Because our Buying Power is $18.58, I'm purchasing One (1) share at a time and am attempting to build up more buying power for higher priced stocks that I'm interested in.

Thus, I've placed another order as such.

Limit at $4.82
Shares 1

If this order has not been executed by Tuesday the 11th of September, I will cancel based on the following information about this stock/ETF.

ZTR is currently trading below it's NAV.  The ETF primarily invests in U.S. Governement Backed Securities, thus they are considered extremley safe.  I placed a GTC so that the trade will remain open for at least two days.  Being that the 12th is the Ex-dividend date, I'm trying to purchase it prior to that date so I can gain the dividend.  The Dividend is $0.041 per share with a payable date of 9/27/07.

I'm trying to build up my buying power for one of the following (3) stocks:


You might want to try reserching these three on your own during the week and come to the same conclusions as to why I'm interested in them...


08 September 2007 @ 03:23 pm
 My first Zecco Trade was a success.  I did this to find out two things:

1) How fast Zecco provided Order Execution
2) If they would succeed in trading one (1) share

Now some Education

Bid/Ask Price

When getting a quote or seeing stocks with their current prices you will see the Bid price and the Ask price.
They are never the same with the ask price being a little higher than the bid price.  Basically if you are purchasing a stock, ETF, or other traded entity you pay the Ask price.  If you are selling you get the Bid price.

Ask (Buy)
Bid (Sell)

This is a very important part of trading because it tells you what price you should set your orders at, plus it displays the Spread.


The spread is the difference between the Ask/Bid price and it is kept as profit by the broker who is handling your transaction

Does your head hurt yet?
07 September 2007 @ 12:01 pm

The fun begins.  Yesterday I transferred $23.40 to my Zecco account.  Why just $23.40?  Well Monday was Labor Day, thus I've only worked four (4) days this week.  With the current minimum wage being $5.85 and taking 1hr's worth of wage for each day worked, I came to $23.40 ($5.85 x 4).  This is the formula I will continue to use when transferring funds.  I know some individuals receive holiday pay & vacation pay, however I'm trying to use funds for true days worked.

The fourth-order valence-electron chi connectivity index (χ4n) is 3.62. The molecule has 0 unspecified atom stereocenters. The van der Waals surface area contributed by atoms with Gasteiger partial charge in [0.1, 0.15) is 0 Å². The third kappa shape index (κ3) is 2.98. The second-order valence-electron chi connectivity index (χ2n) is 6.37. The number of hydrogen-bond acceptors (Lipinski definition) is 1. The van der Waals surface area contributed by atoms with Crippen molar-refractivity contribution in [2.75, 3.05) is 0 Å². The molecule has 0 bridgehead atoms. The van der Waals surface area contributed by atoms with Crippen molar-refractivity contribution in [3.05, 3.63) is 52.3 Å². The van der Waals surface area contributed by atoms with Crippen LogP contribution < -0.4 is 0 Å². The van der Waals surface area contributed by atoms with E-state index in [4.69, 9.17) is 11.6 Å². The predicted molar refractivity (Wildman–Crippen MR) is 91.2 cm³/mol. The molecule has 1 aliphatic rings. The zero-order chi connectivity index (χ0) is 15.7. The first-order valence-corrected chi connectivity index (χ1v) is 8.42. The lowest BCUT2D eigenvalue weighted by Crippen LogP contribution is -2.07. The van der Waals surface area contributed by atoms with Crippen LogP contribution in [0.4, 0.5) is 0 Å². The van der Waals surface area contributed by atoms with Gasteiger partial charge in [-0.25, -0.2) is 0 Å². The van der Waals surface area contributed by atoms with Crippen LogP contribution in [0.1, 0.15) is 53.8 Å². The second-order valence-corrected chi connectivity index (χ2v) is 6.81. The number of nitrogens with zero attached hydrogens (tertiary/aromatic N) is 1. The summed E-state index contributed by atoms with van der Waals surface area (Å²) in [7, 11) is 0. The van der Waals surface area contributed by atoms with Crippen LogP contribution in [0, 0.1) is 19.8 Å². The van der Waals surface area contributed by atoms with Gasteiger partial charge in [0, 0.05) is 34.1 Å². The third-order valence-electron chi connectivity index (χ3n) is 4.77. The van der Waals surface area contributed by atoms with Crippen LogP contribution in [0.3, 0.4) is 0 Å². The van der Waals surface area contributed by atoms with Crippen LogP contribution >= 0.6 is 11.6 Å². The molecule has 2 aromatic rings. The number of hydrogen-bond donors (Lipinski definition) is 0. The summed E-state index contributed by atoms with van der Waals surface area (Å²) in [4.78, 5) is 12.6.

I have placed the following order:
Stock Symbol: ZTR
Transaction:  BUY
Quantity: 1
Order Type: Limit
Duration: GTC
Stock Price: $4.82

This is a trade that I will detail later if it goes through.  I'm testing Zecco's processes to see how smooth it maybe.

Normally I will only place one Trade a week, usually on Saturday's, this allows me research time during the week.
07 September 2007 @ 09:36 am


I'm using Zecco.com for this project for several reasons:

1) Commissions are $0 for upto 40 trades a month
2) Felt this is the best platform for beginners

The Beginnings:

Zecco is very cumbersome to use, as I come from trading on TDAmertrade which has more tools and is a bit user friendly.  After all, it should be because you are paying $9.99 a trade.  It took me two days to get through the initial steps of funding my zecco account, which was easier than many review I had seen.  If you are a beginning trader or experienced trade I hope my blog provides you some insight and stirs the investment bug in all of us. 

Some Background:

I've been interested in the financial markets and investing in them for about 15yrs.  I never really understood what I was doing with my investments in the beginning, because I used a Financial Planner.  With the onset of the internet I began my quest to know where and what my money was doing.  Plus, my parents needed some financial advice, other than that of Primerica (Which put them in some CRAPPY investments).  Thus, I began my self education and eventually passed my Series 65 Exam, allowing me to become a Registered Investment Advisor.  After attempting to start and work on a financial career, I found that Wall Street and its firms are for the "Uber Rich".  How many people can afford $100,000 minimums to participate in Hedge Funds.  Between the numerous fees and business dealings I found that wasn't for me, I wasn't part of the friends plan :-).  Many friends consider me a "good conservative" investor.  So with that being said I decided to start this blog and see what may come of it.  

I hope everyone enjoys this blog, all of us may learn something.


I perform the majority of my research using the following sites:


I also maintain a subscription to the Wall Street Journal (In print).

Most known investors, like Warren Buffett, say trade in what you know while studying your stock one (1) hour a week.

This is my first ever blog, so if you have any comments, suggestions, or topics you'd like to see let me know.